Child abuse, neglect reports decreasing during COVID-19 due to lack of tip calls

Keeping children safe is their mission and responsibility - but how can they make sure that's happening during this pandemic? 

Senior Deputy Director for the Children Services Agency with the Michigan Department of Health and Human Services Jooyeun Chang says the state usually gets about 500 to 1,000 calls per day - but since the stay-at-home order began they've seen a 50 percent drop.

"Schools and educators are one of our primary reporting sources. There are just fewer eyes able to make sure that children are safe and doing well," Chang said. 

The agency has also decreased staff by 80 percent. Chang says there's usually about 1,500 investigators working with families but now there's only about 350, and unfortunately, the number of children leaving foster care has also declined.

"Sometimes it is a necessary intervention but it is very serious and often can be itself a traumatic experience for children."

The agency, usually a responsive and reactive system, is now trying not to rely on calls and to be more proactive. They're reaching out more often to roughly 13,000 families to offer support and resources.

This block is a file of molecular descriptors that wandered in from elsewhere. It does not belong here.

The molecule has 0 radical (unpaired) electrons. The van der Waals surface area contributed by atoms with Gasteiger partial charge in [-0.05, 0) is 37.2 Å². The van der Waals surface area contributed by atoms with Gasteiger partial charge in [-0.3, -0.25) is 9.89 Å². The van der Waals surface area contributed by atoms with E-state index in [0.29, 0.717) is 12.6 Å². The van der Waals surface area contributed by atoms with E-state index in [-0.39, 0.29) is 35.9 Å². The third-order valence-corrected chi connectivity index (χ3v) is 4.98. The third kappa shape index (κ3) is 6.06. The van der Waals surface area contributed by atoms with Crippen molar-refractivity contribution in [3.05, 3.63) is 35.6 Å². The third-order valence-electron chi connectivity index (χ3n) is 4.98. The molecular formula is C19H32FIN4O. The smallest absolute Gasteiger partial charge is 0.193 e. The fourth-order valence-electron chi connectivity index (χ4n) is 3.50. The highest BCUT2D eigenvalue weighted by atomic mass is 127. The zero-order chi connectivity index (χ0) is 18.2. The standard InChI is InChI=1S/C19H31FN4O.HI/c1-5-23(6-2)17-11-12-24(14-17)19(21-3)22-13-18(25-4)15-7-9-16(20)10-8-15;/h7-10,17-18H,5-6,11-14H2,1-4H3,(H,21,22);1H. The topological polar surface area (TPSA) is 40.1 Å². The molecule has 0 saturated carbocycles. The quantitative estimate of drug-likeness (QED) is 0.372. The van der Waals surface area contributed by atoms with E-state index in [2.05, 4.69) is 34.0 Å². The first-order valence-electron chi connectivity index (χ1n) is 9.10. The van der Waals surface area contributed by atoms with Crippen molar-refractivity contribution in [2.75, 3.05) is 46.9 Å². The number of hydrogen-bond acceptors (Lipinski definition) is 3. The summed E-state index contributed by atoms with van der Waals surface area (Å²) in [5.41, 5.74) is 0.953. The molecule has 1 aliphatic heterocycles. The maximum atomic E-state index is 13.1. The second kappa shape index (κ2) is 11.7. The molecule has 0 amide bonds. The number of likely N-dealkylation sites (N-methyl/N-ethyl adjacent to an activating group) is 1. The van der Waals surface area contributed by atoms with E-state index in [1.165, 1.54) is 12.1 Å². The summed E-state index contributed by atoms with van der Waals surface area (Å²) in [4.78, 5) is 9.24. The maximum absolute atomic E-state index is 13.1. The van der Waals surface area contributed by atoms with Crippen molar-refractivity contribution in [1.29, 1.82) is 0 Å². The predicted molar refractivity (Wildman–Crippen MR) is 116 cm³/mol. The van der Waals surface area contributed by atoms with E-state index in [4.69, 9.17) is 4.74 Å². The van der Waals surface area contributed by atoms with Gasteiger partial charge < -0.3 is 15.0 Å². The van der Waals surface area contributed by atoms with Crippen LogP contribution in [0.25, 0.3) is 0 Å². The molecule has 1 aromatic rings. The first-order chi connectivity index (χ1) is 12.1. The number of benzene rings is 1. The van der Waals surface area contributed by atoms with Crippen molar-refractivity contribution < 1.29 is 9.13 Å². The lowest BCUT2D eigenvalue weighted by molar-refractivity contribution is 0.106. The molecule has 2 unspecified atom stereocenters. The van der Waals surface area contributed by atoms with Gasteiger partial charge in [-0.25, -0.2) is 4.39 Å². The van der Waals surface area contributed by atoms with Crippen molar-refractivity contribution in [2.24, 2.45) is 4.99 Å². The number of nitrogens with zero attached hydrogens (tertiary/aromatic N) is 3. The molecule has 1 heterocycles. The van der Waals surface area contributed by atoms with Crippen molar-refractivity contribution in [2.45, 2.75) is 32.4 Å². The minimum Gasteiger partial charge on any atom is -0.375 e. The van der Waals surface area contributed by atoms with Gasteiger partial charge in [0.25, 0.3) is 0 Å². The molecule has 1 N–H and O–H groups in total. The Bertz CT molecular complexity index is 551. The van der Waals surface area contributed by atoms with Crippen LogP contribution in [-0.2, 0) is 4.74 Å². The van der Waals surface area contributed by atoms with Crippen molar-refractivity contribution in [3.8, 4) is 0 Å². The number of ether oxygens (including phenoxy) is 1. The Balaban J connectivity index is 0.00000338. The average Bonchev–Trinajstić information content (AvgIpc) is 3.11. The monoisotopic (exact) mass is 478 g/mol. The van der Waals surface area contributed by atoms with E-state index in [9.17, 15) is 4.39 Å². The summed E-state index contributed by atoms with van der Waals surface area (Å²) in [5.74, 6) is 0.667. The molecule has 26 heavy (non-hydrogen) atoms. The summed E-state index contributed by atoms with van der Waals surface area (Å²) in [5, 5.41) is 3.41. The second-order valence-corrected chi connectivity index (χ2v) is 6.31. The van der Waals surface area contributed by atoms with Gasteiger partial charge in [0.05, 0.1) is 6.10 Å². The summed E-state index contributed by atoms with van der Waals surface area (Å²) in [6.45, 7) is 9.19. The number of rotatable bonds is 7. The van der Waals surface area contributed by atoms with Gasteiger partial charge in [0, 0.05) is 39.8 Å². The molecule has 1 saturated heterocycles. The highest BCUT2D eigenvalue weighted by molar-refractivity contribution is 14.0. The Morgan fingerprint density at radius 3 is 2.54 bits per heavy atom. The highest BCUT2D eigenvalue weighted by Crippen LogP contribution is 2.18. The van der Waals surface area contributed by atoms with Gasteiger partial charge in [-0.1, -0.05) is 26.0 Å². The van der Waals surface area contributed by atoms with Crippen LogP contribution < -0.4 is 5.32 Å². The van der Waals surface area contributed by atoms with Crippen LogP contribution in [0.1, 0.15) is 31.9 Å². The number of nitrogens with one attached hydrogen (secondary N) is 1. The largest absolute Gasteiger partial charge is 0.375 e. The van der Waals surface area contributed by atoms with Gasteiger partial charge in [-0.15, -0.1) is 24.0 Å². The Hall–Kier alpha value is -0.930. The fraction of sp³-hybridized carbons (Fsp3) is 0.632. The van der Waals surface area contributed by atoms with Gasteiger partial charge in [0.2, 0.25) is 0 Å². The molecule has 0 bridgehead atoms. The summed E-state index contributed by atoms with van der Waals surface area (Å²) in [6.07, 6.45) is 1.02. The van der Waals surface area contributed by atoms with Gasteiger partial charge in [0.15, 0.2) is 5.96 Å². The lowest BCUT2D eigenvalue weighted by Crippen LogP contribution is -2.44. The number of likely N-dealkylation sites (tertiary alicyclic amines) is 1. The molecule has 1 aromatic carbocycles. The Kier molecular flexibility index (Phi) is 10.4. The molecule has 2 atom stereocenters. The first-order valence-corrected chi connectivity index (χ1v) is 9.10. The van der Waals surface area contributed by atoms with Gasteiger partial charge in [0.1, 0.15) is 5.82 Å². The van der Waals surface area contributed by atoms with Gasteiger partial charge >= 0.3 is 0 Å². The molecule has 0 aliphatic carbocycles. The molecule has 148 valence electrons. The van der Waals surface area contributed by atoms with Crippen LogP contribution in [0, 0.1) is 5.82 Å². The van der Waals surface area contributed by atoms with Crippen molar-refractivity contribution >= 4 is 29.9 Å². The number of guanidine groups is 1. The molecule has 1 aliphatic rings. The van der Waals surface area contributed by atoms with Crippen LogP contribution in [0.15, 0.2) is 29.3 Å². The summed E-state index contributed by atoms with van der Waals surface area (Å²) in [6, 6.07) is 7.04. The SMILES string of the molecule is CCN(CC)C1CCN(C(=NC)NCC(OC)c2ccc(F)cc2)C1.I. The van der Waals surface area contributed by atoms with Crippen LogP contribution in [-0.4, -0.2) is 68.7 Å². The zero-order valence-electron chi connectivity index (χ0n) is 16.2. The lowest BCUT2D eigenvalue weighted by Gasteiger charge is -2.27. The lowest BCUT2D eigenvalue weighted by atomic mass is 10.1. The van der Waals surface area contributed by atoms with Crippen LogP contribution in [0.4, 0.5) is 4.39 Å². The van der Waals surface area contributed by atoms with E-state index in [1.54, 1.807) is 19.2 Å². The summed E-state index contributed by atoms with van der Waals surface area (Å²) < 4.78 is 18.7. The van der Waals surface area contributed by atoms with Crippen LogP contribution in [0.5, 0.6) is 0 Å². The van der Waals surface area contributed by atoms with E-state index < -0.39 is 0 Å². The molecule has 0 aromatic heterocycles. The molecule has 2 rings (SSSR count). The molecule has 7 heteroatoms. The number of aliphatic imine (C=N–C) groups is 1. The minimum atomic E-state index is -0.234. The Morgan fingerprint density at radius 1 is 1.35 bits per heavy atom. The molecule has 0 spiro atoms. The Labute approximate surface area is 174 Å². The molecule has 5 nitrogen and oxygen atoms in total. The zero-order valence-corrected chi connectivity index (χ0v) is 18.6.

"We're giving them a warm, real person on the other end on that phone line who can help connect them to necessary services and support, and we hope that will prevent children from having to come into the foster care system."

As routines are being interrupted many problems are amplified by the lockdown. 

Chang says the agency is working with state and local courts to push through emergency removal orders. They're also working to get about 500 children who were expected to go home before this pandemic back with their families in the next 30 days.

"One of the saddest things that happens with COVID-19 and the stay-at-home is we had to dramatically decrease the number of face-to-face visits that children can have with her parents."

And while it may be even more difficult right now to spot signs of abuse or neglect, Chang says neighbors, family members and friends shouldn't hesitate to call.

"We all have an important role to play."

The abuse and neglect hotline is (855) 444-3911.